The Lorentz force on the eddy current-carrying surface is calculated according to F=I×B as a cross product of this eddy current and the magnetic field of the basic magnet at the point of the current. By multiplying this Lorentz force with the possible deflection of the eddy current-carrying surface, the participation factor of the current distribution for this deflection is obtained. This participation factor is a measure of the strength of the excitation of this oscillation mode.

The participation factor can be calculated for each oscillation mode according to the following equation:

In the equation the deflection at location r is designated as U and the force caused by the eddy currents at the location r is designated as F. The metallic structure **12** is divided in an exemplary manner into discrete nodes (sampling points) in order to encompass all deflections and force effects for the basic oscillation, for example. These discrete nodes are then used again as index r in the determination of the conductor structure. When an oscillation mode is summed over all nodes, the participation factor is obtained. If a specific number of oscillation modes (for example twenty) are taken into account, twenty participation factors are thus obtained. The sum of all participation factors is called the participation factor sum at this point. This enters as an additional boundary condition into the determination of the conductor structure of a gradient coil, wherein the participation factor sum is to be minimized.

Each participation factor is a linear function of the current in the gradient coil structure; it can therefore be taken into account as a linear secondary condition in the optimization of the gradient coil and in the determination of the conductor structure of a gradient coil.

The minimization of the excitation of the oscillations of a metallic structure of the magnetic resonance scanner **1** is a weaker requirement than the minimization of the generated eddy currents; greater freedoms thus exist with regard to the other factors to be optimized, for instance the linearity of the gradient field. The performance of a gradient coil can thereby be increased without problems occurring due to eddy currents at another point.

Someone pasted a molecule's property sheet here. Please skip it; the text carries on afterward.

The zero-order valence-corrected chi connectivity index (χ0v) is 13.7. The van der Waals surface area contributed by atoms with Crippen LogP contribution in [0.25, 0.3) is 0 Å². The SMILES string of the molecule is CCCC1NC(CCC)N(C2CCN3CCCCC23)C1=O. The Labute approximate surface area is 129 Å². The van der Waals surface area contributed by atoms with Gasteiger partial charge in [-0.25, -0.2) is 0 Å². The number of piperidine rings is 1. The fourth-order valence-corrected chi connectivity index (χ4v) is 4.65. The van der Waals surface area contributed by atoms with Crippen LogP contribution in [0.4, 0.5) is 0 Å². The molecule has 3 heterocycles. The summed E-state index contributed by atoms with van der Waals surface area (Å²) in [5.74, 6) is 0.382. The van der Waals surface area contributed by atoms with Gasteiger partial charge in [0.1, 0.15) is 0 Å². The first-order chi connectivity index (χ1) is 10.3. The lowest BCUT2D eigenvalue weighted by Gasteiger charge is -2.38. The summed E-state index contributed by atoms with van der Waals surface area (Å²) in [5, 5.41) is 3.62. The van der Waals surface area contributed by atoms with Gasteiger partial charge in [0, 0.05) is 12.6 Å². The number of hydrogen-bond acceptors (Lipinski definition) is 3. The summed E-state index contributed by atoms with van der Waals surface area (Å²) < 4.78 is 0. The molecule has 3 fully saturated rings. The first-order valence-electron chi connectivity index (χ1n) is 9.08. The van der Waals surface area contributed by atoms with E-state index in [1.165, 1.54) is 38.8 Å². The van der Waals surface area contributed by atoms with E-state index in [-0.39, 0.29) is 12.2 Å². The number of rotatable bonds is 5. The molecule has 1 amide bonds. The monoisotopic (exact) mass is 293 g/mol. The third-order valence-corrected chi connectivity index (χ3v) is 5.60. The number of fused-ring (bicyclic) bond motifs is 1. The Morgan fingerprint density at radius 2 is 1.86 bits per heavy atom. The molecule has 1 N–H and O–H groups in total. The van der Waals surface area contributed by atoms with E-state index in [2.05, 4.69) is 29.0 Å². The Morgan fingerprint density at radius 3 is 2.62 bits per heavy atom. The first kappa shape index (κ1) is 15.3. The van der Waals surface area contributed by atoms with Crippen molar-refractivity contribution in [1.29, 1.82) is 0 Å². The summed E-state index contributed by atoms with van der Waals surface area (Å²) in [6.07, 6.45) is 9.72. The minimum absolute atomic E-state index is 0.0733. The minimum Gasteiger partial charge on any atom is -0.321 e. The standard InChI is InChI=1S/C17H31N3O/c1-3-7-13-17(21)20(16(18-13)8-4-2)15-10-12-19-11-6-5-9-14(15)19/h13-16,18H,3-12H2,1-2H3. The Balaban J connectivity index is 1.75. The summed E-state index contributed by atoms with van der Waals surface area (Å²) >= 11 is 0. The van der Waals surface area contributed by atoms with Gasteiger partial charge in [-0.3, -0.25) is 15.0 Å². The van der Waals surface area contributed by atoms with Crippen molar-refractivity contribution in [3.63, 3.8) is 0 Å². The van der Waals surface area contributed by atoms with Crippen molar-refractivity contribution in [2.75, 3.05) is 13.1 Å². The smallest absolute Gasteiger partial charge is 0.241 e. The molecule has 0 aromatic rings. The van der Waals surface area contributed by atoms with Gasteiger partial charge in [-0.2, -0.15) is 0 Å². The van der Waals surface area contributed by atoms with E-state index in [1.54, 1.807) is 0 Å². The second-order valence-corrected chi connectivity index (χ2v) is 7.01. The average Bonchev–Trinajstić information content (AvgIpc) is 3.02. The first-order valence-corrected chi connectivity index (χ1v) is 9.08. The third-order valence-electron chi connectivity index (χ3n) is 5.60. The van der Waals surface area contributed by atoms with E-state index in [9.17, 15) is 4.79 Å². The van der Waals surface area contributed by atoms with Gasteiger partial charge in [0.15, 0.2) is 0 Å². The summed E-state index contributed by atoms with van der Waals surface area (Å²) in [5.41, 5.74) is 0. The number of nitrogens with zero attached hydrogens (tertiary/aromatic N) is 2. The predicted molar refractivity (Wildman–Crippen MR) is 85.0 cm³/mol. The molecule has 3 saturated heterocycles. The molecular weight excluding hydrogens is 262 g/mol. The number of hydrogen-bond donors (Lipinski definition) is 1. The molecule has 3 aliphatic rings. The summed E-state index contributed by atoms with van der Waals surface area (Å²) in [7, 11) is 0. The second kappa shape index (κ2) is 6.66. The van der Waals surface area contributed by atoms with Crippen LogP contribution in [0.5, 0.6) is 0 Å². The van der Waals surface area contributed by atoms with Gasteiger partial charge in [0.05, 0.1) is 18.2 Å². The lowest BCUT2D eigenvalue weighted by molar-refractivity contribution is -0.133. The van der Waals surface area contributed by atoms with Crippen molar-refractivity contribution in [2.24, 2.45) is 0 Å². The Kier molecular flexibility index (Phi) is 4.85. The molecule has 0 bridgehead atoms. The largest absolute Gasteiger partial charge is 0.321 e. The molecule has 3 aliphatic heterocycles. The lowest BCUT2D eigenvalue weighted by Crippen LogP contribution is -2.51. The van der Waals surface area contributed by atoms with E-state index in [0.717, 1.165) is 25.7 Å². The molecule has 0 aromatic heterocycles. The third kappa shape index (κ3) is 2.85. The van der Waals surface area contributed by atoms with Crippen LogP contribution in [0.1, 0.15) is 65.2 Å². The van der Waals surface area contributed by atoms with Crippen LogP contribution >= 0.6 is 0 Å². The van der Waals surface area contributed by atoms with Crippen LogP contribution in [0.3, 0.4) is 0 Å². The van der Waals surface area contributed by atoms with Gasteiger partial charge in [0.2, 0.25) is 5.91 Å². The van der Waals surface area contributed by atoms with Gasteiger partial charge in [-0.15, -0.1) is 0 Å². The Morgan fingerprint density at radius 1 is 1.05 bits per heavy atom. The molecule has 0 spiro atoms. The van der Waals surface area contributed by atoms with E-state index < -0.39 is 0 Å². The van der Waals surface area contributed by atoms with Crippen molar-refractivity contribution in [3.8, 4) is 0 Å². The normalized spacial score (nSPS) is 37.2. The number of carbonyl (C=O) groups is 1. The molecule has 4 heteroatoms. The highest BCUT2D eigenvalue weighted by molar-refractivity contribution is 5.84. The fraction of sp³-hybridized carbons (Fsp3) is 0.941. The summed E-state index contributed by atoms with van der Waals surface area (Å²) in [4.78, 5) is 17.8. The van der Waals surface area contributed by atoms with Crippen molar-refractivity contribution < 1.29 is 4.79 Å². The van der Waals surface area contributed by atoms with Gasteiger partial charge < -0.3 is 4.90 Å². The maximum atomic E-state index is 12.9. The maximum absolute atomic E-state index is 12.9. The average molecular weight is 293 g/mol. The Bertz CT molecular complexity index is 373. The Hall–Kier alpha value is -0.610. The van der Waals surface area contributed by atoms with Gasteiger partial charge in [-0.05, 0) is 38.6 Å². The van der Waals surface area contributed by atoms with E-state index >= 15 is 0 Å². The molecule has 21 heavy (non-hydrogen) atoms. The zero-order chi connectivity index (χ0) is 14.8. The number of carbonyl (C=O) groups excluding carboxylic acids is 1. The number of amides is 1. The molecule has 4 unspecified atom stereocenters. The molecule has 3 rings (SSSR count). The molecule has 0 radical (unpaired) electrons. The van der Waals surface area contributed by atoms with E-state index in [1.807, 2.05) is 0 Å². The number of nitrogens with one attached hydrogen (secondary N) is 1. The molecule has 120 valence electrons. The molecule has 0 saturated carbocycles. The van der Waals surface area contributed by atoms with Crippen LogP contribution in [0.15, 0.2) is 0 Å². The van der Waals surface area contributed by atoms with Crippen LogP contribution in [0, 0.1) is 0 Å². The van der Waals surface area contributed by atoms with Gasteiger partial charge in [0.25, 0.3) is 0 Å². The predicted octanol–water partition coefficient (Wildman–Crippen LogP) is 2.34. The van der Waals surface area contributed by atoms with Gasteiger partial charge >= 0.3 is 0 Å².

Although modifications and changes may be suggested by those skilled in the art, it is the intention of the inventors to embody within the patent warranted hereon all changes and modifications as reasonably and properly come within the scope of their contribution to the art.

## Claims

1. An automated, computerized method to design a conductor configuration of a gradient coil of a magnetic resonance data acquisition device, said method comprising:

- for a specific magnetic resonance data acquisition device for which a conductor configuration of a gradient coil is to be designed, identifying an electrical conducting structure of said magnetic resonance data acquisition device that is subject to oscillation when said gradient coil is operated to participate in acquisition of magnetic resonance data by said magnetic resonance data acquisition device with simultaneous generation of a static, homogenous magnetic field in said magnetic resonance data acquisition device, said oscillation arising from Lorentz forces acting on said electrically conductive structure due to eddy currents in said electrically conductive structure caused by a current in said conductor configuration during, said operation of said gradient coil, interacting with said static, homogenous magnetic field;

- in a computer, automatically executing an algorithm to design said conductor configuration of said gradient coil for said specific magnetic resonance data acquisition device by solving a classified multi-objective optimization problem having multiple boundary conditions;

- in execution of said algorithm in said computer, automatically calculating said eddy currents, that are caused in said electrically conductive structure by said operation of said gradient coil and, from the calculated eddy currents and known attributes of said static, homogenous magnetic field, mathematically representing an oscillation response of said electrically conductive structure to said operation of said gradient coil;

- executing said algorithm in said computer using, as one of said boundary conditions, the calculated oscillation response of said electrically conductive structure and calculating said configuration of said conductor structure of said gradient coil, as a solution to said optimization problem, that produces eddy currents in said electrically conductive structure that cause an oscillation of said electrically conductive structure that does substantially no harm to said magnetic resonance data acquisition device; and